Facing criticism in the lead up to the U.N. Climate Summit, which prime minister Stephen Harper did not attend, the Harper Government released a new public outreach campaign through Environment Canada. Already critics are pointing to the apparent disparity between the Environment Canada campaign and Canada's waning reputation on the international stage.
Canada's so-called "War on Science" has made international headlines, especially after deep funding cuts led to the closure of some of Canada's most important research centres. Thousands of federal scientists from the Department of Fisheries and Oceans as well as Environment Canada have lost their jobs as a result of the cuts. Since 2006 the Harper government has introduced strict communications procedures that prevent scientists from speaking freely about -- and at times even publishing -- their research.
Throughout 2013, 22 per cent of media requests for interviews with scientists were denied while requests in the past five months have increased by 50 per cent, the letter states. In total Environment Canada received just 316 media requests in 2013, of which 246 (78 per cent) were approved. Climate scientist at the University of Victoria and Green party MLA Andrew Weaver says the fact that Environment Canada is giving such a small amount of interviews is "shameful." What is more troubling, says Weaver, are the kinds of interview requests being denied.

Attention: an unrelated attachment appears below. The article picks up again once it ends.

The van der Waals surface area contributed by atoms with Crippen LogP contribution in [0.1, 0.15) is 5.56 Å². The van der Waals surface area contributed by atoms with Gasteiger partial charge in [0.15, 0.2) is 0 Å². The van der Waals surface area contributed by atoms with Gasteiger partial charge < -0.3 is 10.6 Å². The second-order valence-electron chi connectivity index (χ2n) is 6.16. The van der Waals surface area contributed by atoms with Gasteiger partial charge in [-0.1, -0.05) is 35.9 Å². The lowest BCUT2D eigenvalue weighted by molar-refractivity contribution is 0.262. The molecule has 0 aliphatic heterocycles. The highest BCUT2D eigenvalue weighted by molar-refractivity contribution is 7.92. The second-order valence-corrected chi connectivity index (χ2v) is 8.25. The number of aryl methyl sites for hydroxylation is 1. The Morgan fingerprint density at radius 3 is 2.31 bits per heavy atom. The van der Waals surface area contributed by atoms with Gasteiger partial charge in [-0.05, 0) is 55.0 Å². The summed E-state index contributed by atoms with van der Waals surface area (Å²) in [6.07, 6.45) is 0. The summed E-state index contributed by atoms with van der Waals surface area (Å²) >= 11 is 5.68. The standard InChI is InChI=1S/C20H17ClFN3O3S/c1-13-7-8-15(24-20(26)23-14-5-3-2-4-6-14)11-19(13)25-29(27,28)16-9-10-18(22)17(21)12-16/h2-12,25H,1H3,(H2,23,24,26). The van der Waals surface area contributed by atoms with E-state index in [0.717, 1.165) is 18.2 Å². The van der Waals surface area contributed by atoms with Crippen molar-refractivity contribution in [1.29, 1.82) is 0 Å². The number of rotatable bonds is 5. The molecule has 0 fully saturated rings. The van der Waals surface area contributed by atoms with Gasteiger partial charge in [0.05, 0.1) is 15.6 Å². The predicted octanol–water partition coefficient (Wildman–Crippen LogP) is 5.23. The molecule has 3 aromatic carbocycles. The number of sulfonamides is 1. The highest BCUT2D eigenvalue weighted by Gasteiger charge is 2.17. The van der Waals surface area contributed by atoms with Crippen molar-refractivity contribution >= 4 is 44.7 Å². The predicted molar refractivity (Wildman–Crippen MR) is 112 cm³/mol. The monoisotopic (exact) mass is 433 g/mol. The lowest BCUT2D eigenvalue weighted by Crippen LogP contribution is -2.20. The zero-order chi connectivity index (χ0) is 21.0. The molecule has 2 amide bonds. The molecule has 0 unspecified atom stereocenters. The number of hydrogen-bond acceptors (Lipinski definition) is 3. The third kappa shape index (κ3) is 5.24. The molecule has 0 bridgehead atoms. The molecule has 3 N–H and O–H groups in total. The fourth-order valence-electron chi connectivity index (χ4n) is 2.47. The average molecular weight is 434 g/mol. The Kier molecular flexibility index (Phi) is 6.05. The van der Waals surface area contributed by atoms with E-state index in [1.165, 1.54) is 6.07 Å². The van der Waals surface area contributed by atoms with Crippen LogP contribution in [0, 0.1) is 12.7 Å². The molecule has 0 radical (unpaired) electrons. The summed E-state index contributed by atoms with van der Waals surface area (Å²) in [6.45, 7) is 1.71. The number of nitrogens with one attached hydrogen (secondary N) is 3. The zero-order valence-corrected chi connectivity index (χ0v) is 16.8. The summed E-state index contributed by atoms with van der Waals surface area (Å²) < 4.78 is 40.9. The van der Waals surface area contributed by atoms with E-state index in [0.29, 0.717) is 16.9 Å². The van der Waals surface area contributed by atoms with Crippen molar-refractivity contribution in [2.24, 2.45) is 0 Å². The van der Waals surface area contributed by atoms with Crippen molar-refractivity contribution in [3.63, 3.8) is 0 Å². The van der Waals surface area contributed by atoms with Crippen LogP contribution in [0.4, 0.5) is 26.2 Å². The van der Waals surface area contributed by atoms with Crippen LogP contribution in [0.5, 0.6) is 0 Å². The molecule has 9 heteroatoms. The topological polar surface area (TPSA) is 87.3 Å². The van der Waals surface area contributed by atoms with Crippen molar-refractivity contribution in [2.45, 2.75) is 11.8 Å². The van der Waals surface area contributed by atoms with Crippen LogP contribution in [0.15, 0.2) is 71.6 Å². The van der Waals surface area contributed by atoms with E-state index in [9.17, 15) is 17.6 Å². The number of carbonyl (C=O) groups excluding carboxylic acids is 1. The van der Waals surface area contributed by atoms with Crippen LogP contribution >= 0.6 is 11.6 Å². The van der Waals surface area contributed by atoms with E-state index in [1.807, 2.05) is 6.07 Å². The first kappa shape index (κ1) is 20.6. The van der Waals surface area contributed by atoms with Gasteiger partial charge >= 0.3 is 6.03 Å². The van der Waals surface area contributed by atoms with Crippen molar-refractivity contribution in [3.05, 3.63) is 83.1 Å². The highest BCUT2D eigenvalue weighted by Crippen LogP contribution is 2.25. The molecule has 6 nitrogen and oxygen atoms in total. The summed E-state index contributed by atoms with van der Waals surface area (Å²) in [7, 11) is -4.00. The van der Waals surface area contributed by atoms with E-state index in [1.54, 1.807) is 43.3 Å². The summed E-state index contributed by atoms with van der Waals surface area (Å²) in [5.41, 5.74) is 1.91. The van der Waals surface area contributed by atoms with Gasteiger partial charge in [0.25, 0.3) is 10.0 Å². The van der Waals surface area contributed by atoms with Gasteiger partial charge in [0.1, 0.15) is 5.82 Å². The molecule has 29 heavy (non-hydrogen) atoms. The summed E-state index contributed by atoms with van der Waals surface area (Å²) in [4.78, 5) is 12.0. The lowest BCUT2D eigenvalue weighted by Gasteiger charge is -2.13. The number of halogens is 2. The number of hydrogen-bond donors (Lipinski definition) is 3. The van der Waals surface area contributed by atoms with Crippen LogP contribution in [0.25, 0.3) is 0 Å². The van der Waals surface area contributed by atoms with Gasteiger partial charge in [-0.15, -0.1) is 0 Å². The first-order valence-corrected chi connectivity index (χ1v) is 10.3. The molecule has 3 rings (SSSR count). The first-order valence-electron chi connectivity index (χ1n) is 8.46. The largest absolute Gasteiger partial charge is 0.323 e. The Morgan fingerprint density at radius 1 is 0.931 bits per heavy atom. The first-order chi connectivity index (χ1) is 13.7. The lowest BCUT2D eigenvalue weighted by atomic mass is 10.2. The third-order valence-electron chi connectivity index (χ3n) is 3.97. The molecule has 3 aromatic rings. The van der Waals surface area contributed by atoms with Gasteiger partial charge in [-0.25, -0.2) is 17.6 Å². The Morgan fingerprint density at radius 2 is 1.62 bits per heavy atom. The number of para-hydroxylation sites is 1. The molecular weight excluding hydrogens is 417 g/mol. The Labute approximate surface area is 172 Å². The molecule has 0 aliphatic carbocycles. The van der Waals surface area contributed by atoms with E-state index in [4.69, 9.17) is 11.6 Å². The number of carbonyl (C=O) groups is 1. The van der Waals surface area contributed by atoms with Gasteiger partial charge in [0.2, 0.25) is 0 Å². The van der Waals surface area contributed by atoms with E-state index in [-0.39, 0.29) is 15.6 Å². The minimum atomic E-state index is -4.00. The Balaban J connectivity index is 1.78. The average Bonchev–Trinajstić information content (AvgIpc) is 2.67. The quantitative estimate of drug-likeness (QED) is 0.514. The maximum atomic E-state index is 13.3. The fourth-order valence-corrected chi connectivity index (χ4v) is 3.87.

It's been a strange year. From the never-ending carnival of calamity at Toronto City Hall to the scandalous subterfuge on Parliament Hill, from horrific attacks by the Syrian government on its own citizenry to disasters inflicted by extreme weather on the people of the Philippines, 2013 recalls Queen Elizabeth's description of 1992 as an annus horribilis. On top of it all, those of us who have taken on the often thankless task of trying to encourage people to care for the air, water, soil and diversity of plants and animals that keep us alive came under increasingly vituperative attacks from the media and even our own government.
More than 13 per cent of Canada's gross domestic product depends on healthy ecosystems, according to Environment Canada. it seems absurd to try to assign worth to something so vital we can't survive without it. Who needs nature? We do. Without nature, we would not be here. How do we put an economic value on that?
The press release had a pretty stark headline: "Haida Announce Termination of Russ George." George was the guy who persuaded the small impoverished indigenous community of Old Massett on Haida Gwaii to part with over $2.5-million. He did so under the pretense that dumping iron in the ocean to stimulate a plankton bloom would net lucrative profits in the carbon credit market. Losing the rogue geoengineer may be good for optics, but it is a meaningless step unless the Haida also jettison his junk visions to manipulate the oceans and climate.